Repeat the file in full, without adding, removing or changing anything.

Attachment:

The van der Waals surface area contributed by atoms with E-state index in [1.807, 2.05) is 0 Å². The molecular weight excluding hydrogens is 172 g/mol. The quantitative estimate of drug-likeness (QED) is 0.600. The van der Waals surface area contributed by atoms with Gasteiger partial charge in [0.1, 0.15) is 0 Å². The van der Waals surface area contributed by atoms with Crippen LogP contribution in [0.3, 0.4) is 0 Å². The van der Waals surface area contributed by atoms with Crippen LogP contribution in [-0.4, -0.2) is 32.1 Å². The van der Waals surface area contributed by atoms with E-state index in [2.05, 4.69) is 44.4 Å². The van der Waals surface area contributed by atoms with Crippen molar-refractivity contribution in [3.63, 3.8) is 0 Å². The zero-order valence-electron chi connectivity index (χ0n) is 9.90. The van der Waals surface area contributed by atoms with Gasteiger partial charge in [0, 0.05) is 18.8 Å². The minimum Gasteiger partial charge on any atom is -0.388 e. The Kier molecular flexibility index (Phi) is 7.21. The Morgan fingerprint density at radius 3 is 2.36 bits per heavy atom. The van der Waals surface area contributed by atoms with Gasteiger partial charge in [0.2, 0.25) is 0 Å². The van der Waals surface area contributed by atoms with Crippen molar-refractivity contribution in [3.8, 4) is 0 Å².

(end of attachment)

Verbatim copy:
The van der Waals surface area contributed by atoms with E-state index in [1.807, 2.05) is 0 Å². The molecular weight excluding hydrogens is 172 g/mol. The quantitative estimate of drug-likeness (QED) is 0.600. The van der Waals surface area contributed by atoms with Gasteiger partial charge in [0.1, 0.15) is 0 Å². The van der Waals surface area contributed by atoms with Crippen LogP contribution in [0.3, 0.4) is 0 Å². The van der Waals surface area contributed by atoms with Crippen LogP contribution in [-0.4, -0.2) is 32.1 Å². The van der Waals surface area contributed by atoms with E-state index in [2.05, 4.69) is 44.4 Å². The van der Waals surface area contributed by atoms with Crippen molar-refractivity contribution in [3.63, 3.8) is 0 Å². The zero-order valence-electron chi connectivity index (χ0n) is 9.90. The van der Waals surface area contributed by atoms with Gasteiger partial charge in [0, 0.05) is 18.8 Å². The minimum Gasteiger partial charge on any atom is -0.388 e. The Kier molecular flexibility index (Phi) is 7.21. The Morgan fingerprint density at radius 3 is 2.36 bits per heavy atom. The van der Waals surface area contributed by atoms with Gasteiger partial charge in [0.2, 0.25) is 0 Å². The van der Waals surface area contributed by atoms with Crippen molar-refractivity contribution in [3.8, 4) is 0 Å².